This was all done in a career that included being head of the Department of English at Memorial, chairing and writing a major report on arts policy in Newfoundland and Labrador, serving on the Canada Council, the National Library Advisory Board, the Institute for Research on Public Policy, helping to found the Writer's Alliance of Newfoundland and Labrador, and being a frequent contributor to the local and national press.
Dr. O’Flaherty received his bachelor of arts and master of arts from Memorial and a PhD from the University of London.
 
Elinor Gill Ratcliffe
For her generous contributions to all manner of cultural and social causes and for reshaping the nature of philanthropy in Newfoundland and Labrador, Elinor Gill Ratcliffe will be awarded an honorary doctor of laws degree during the 10 a.m. session of convocation on Friday, May 27.
Among the categories of those upon whom Memorial University confers honorary degrees are the philanthropists -- those who give to good causes, including the good cause of Memorial University.
Ms. Gill Ratcliffe has been involved in philanthropic activity for more than 30 years but has, since 2006 and the establishment of the Gill Ratcliffe Foundation, been a major figure in the provincial social and cultural scene.
Giving to enterprises as local as the George Street Soup Kitchen or as wide-reaching as The Rooms, she has had a major impact on local philanthropy in that where she gives, others are likely to follow.
Her $1-million gift to The Rooms – the province’s archives, art gallery and museum – will see the development of a major exhibit on the social history of Newfoundland and Labrador.
She supported the Daffodil Place cancer treatment residence in St. John’s and the Vera Perlin Society, as well as international organizations such as Doctors Without Borders, Amnesty International and UNICEF.
Her half-million dollar gift to Memorial University in 2010 enabled the establishment of the Jarislowsky Chair in Culture Change.
 
John Ralston Saul
A writer and thinker unbound by the restrictions of discipline or doctrine, John Ralston Saul has given Canadians the opportunity to rethink their identities. For this and for his contributions to Canadian society, Mr. Saul will be awarded an honorary doctor of letters degree during the 10 a.m. session of convocation on Thursday, May 26.
Having completed his PhD at King's College, London, and worked with Maurice Strong in the establishment of Petro-Canada, John Ralston Saul embarked on a new career in 1977 -- as a novelist.
He wrote five novels, of which The Paradise Eater won Italy's Premia Lettarario Internazionale. And then he became an essayist, addressing a series of contemporary issues in Voltaire's Bastards (1992), The Doubter's Companion (1994) and The Unconscious Civilization (his 1995 Massey Lectures and winner of the Governor General's Literary Award for Non-Fiction).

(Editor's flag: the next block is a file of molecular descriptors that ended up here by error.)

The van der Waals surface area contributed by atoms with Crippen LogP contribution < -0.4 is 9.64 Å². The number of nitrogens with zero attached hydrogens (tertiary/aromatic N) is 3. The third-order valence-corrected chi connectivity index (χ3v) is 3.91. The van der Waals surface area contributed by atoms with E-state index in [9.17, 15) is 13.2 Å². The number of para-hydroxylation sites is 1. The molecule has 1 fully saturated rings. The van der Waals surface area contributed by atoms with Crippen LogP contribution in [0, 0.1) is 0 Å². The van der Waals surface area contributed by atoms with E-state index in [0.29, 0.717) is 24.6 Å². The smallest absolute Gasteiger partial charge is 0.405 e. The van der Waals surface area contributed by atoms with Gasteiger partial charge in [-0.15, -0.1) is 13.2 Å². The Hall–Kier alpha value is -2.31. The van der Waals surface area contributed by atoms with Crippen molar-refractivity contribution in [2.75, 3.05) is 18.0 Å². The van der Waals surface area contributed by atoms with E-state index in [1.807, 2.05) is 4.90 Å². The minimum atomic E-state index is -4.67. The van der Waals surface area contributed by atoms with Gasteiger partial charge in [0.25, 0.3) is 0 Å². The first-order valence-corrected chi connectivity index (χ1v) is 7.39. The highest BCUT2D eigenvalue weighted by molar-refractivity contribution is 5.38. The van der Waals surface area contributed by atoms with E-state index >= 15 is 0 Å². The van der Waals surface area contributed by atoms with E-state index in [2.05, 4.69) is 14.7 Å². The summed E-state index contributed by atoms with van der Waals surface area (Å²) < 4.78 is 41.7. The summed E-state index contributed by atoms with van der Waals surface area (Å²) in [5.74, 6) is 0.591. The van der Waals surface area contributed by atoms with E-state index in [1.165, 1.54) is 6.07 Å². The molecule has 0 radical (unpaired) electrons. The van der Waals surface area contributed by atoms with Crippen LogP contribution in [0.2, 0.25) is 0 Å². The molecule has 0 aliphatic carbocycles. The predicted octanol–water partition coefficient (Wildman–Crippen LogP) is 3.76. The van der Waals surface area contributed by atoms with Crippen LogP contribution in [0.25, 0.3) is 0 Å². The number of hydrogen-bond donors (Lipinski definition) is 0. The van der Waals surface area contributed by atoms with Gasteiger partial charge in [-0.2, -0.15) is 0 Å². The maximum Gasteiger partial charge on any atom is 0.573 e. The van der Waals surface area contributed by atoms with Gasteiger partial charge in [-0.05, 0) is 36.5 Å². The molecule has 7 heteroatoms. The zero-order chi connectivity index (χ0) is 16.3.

These all deal with the need to consider human values in a world increasingly governed by a self-centred individualism. His recent books have applied these observations to more specifically Canadian issues and have been put into practice through his involvement as president of International PEN (the worldwide association of writers) and as co-chair of the Institute for Canadian Citizenship.  
 
David Vardy
For his significant and dedicated service to the government and people of Newfoundland and Labrador, David Vardy will be awarded an honorary degree during fall convocation on Oct. 21.
A constant presence in the councils of the government for the last four decades, Dr. Vardy can be seen as Newfoundland's quintessential public servant.
Having lectured in economics at Memorial, Princeton and Queen's, and served in the federal Department of Finance, he joined the provincial government as director of economic policy in 1972 and, by 1975, was deputy minister of planning and priorities.
In 1978 he was appointed clerk of the Executive Council, a post he held until 1985.
In 1983 he also took on the responsibility of finding a new operator for the Corner Brook Mill and, after a long and intensive search, succeeded, thereby ensuring a future for this mainstay of the western economy.
In 1985 he took over as president of what was then known as the Fisheries College, helping to transform it into the Marine Institute.
Returning to government service as deputy minister of fisheries in 1987, he then became chair and CEO of the Public Utilities Board from 1994-2001.
In 2001-02 he was the Channing Fellow at Memorial and, subsequently became a major player in the development of the university's Public Policy Research Centre into the Leslie Harris Centre of Regional Policy and Development.
Dr. Vardy holds a BA and a B.Comm. from Memorial, an MA from the University of Toronto, and an MA and a PhD from Princeton University.